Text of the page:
AirForce Escape: Part 3

by Tom Gaylord, a.k.a. B.B. Pelletier

Part 1
Part 2

AirForce Escape rifle
The AirForce Airguns Escape precharged pneumatic air rifle is a powerful new survival rifle in both .22 and .25 calibers.

Last time we looked at the accuracy of the AirForce Escape at 50 yards. I shot the rifle on low pressure and a low power setting on that day to see what it could do. You may remember that at 50 yards, I got a best 5-shot group with JSB Exact King pellets that measured 0.594 inches between centers. That’s great for a .25-caliber PCP, but I know it left some of you wondering what the rifle can do at its maximum power. Today, we’ll look at that.

The heaviest .25-caliber pellet I have is the Eun Jin pointed pellet, which weighs 43.2 grains. So, it’s a little heavier than the standard bullet of a .22 Long Rifle cartridge. We know from testing that this pellet leaves the muzzle at up to 1010 f.p.s., generating 97.88 foot-pounds of energy.

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Benjamin Marauder PCP .177-caliber air rifle: Part 5

by Tom Gaylord, a.k.a. B.B. Pelletier

Part 1
Part 2
Secrets of loading the Benjamin Marauder magazine
Part 3
Part 4

Benjamin Marauder
Benjamin Marauder

Before I begin today’s report, I have some news about Leapers’ scopes for blog reader Kevin. He wondered what the status was on the new Bug Buster scopes with the thinner reticle lines, so I asked Leapers for an update on that plus a couple other scopes that will be coming out soon. The new Bug Buster is apparently coming to market very soon. It’s impossible to say for sure exactly when, but the next 60 days sounds about right. Leapers will be sending me a sample to test for you, so I’ll do a report on it. But I also learned that they have several full-sized scopes that have parallax correction down to 5 yards. That’s almost in the Bug Buster range. They’re sending me some samples right now, and I’ll report on them for you.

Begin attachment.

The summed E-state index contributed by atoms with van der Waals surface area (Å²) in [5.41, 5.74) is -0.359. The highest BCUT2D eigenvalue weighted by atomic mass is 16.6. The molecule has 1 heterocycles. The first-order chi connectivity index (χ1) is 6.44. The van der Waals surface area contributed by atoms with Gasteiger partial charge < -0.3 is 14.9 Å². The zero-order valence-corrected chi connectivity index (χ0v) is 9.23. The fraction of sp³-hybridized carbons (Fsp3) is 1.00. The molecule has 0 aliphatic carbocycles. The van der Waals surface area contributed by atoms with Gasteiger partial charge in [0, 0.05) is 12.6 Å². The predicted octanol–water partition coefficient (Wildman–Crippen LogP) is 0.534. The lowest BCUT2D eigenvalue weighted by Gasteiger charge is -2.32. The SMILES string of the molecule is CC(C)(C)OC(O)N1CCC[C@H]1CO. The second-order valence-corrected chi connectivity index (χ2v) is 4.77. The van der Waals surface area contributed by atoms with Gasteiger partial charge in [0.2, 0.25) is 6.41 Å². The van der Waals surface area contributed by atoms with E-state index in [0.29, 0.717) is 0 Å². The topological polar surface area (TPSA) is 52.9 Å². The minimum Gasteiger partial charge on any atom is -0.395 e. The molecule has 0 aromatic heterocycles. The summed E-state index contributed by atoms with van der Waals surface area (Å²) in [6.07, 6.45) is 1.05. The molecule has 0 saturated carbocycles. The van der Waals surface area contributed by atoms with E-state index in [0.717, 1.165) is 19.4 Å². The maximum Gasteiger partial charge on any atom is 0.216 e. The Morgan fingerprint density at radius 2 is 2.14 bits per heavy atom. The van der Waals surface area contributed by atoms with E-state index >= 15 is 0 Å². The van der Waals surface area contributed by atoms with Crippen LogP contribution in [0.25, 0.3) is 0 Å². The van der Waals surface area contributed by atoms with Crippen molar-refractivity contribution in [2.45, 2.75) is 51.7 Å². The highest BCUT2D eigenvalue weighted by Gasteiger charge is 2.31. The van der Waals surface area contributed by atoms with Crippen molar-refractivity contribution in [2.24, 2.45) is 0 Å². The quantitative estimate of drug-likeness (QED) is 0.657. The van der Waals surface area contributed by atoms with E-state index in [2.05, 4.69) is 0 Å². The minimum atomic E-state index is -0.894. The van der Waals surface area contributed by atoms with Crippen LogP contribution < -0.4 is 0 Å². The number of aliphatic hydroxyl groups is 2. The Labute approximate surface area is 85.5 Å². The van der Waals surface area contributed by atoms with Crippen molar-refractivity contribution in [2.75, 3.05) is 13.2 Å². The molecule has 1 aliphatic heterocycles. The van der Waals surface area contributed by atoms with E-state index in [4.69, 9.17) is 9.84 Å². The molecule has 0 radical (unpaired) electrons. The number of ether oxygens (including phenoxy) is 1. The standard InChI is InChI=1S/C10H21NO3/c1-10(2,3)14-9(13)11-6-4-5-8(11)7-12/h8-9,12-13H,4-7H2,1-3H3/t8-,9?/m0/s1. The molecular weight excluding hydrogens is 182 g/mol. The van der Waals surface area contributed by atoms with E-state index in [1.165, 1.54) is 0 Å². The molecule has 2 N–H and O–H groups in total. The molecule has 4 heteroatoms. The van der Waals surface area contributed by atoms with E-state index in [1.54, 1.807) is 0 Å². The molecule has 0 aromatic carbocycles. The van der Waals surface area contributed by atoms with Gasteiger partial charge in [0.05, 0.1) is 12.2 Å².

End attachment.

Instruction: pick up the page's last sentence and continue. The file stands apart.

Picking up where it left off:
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Benjamin Marauder PCP .177-caliber air rifle: Part 4

by Tom Gaylord, a.k.a. B.B. Pelletier

Part 1
Part 2
Part 3
Secrets of loading the Benjamin Marauder magazine

Benjamin Marauder
Benjamin Marauder

Today, we’ll start learning how to tune the .177 Benjamin Marauder we’re testing. An owner can do two things to his rifle. He can adjust the power (which is the velocity) and he can adjust the maximum fill pressure the reservoir will accept. The power adjustment is straightforward, and I’ll get to it in a moment. The fill pressure is more obscure. Unless you have a good reason to adjust the maximum fill pressure, you should leave it set to 3,000 psi because that will give the greatest number of shots. I’ll adjust the fill pressure in a future report. Right now, we’re looking at just velocity.

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Benjamin Trail NP pistol: Part 6

by Tom Gaylord, a.k.a. B.B. Pelletier

Part 1
Part 2
Part 3
Part 4a
Part 4b
Part 5

Benjamin Trail NP pistol
Benjamin’s new Trail NP breakbarrel pellet pistol, with cocking aid removed.

We’re certainly getting a good look at the Benjamin Trail NP pistol! While the title says this is Part 6, it’s actually the 7th report because Part 4 was so large it had to be broken into two parts.